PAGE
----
Real Madrid's drawn-out chase of Carlo Ancelotti finally came to an end on Tuesday when the club announced the Italian has been appointed as coach of the Spanish giants for the next three years.
Ancelotti succeeds Jose Mourinho after the Chelsea boss' fiery three-year spell in charge of the nine-times European champions ended without a major trophy last season and president Florentino Perez seems to have deliberately targeted Ancelotti's less confrontational persona to help Madrid return to winning ways.
The Portuguese provocator criticised a number of his players publicly in an attempt to shake them out of what he saw as falling standards due to a bad attitude, but instead Mourinho only served to create division and rancour both within the dressing room and amongst the club's fans.
A return of just the Spanish Super Cup in 2012/13 was by Mourinho's own admission scant reward for the money invested in the most expensive squad ever assembled.
After surrendering their league title to Barcelona by 15 points and falling once more at the semi-final stage of the Champions League, their campaign was summed up as both Mourinho and Cristiano Ronaldo were sent-off as Real lost to city rivals Atletico for the first time in 14 years to lose the Copa del Rey final in their own stadium.
And the arrival of the typically scorching Madrid summer has done little to dispel the doubts facing Real for next season.
Perez has been re-elected president without having to face an election due to the lack of a suitable opponent and the 24 days between Mourinho's departure and Ancelotti's arrival was the longest in Madrid's history without a coach.
Uncharacteristically, Perez has also so far failed to deliver a big name signing to go with his new mandate and, rather than poaching the best players from other sides, there is even more concern about holding onto their own star man.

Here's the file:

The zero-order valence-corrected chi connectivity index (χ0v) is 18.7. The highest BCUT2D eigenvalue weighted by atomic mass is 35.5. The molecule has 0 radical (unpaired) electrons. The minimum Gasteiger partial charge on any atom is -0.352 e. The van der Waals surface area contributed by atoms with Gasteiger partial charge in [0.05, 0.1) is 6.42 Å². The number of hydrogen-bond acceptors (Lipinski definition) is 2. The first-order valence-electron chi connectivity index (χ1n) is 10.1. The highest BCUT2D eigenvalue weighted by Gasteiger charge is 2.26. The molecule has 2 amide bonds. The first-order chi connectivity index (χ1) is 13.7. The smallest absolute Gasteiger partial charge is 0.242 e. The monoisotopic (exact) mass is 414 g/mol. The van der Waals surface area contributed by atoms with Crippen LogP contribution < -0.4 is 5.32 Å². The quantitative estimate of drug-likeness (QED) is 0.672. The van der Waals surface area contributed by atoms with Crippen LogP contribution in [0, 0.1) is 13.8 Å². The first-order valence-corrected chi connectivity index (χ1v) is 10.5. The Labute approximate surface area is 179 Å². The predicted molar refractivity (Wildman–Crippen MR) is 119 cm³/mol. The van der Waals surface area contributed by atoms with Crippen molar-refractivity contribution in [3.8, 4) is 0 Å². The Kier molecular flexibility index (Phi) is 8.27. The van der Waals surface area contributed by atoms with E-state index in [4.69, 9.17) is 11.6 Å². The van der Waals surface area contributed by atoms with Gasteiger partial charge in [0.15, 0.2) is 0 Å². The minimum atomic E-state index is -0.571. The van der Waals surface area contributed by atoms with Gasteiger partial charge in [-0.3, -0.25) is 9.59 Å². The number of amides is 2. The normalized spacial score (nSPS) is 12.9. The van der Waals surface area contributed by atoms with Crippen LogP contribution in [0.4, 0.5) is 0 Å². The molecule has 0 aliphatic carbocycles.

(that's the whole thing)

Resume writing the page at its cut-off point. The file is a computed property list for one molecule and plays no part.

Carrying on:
Ronaldo's contract is due to expire in 2015 and despite Perez repeatedly saying in his plethora of interviews with the Spanish press in recent weeks that he expects the former World Player of the Year to stay, Ronaldo sent a strong message two weeks ago when he claimed via his Twitter feed that "all the news about my renewal with Real Madrid are false."
The Portuguese captain is most likely taking advantage of the clear bargaining power he currently has over the club to ensure gets the best deal he possibly can.
However, all of those distractions makes it hardly the most settling time for Ancelotti to arrive.
The context though is also why the 54-year-old has been selected as the perfect man for the job.
Along with a stellar CV as both a player and manager, Ancelotti brings with him a much more laid back nature than the intense, seige mentality that Mourinho tried to instill.
He has won league titles in Italy, England and France and, most importantly as far as Madrid are concerned, has proved himself on the biggest stage of all by guiding AC Milan to the Champions League in 2003 and 2007.
A return to winning Europe's biggest prize for the 10th time, "La Decima" as it is known in the Spanish capital, has become an obsession for Los Blancos.
It was the reason they wanted Mourinho in the first place; his ills would have been accepted had he delivered the trophy with the big ears as he had done at Porto and Inter Milan.
Now it is Ancelotti who is tasked with winning his third Champions League with a squad that given the right tonics to gel together again undoubtedly still has the talent capable of doing so.